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Can Pedophiles be Treated? (Diagnosed Pedophiles)

May 2002:

Pedophilia scandal

On May 8, Cardinal Bernard Law of Boston testified in a pretrial hearing about the pedophilia scandal swirling around the Boston Archdiocese of the Catholic Church. He will be the first Cardinal compelled to testify under oath about his oversight of priests accused of sex crimes, according to the Boston Globe
On May 7, former Boston priest Ronald Paquin was arrested and charged with rape of a child under 16. On the same day, bail was set at $750,000 for Rev. Paul Shanley, who faces three counts of child rape. One of Shanley's accusers, now 24, said the priest had sex with him between 1983 and 1989. Shanley has not commented publicly on the charges (see "Priest Accused..." in the bibliography).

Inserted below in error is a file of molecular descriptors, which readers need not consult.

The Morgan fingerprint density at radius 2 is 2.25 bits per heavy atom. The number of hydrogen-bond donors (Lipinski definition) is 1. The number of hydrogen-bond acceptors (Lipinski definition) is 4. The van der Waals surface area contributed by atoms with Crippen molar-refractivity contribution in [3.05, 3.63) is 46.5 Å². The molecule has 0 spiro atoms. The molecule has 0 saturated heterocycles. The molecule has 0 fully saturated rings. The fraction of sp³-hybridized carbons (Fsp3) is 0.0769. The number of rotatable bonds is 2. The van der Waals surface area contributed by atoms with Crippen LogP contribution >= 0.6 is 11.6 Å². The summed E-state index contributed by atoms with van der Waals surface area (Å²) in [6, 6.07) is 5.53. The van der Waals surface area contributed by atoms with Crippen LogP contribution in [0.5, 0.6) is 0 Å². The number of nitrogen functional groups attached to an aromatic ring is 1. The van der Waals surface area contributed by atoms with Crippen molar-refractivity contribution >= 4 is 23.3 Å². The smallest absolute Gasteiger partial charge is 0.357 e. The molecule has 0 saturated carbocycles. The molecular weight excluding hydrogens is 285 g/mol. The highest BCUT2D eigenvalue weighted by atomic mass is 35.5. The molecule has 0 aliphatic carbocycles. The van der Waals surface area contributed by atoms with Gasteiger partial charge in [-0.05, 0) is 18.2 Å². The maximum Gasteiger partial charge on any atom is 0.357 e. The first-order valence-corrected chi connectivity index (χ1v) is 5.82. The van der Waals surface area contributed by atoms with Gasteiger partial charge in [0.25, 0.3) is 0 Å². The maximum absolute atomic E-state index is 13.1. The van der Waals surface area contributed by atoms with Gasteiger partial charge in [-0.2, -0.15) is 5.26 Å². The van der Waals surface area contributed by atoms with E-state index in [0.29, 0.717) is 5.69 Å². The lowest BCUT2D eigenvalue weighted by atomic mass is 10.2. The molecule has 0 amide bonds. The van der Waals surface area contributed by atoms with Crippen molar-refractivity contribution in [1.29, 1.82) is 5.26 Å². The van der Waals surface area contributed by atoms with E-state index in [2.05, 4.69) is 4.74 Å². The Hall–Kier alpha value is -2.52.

The crime is sexual abuse, but the mental condition behind it is called pedophilia, a sexual attraction to prepubescent children. The Boston Archdiocese has been at the center of the scandal, with "scores" of priests and former priests now standing accused of pedophilia (see "Priest Abuse..." in the bibliography).

As the Vatican and U.S. society both try to come to grips with pedophilia, the public seems to believe that most of those convicted will repeat their crimes; with such an intense compulsion, some must be locked away forever. This is expensive. And while some argue that continuing to punish offenders after they serve their prison time infringes civil rights, others say releasing incorrigible predators endangers innocent children.

By 2000, the impression that sex offenders are untreatable prompted 16 states to pass "sexually violent person" laws permitting lifetime civil commitment for untreatable sex criminals. ..Source.. (See links at bottom of page for other pages)

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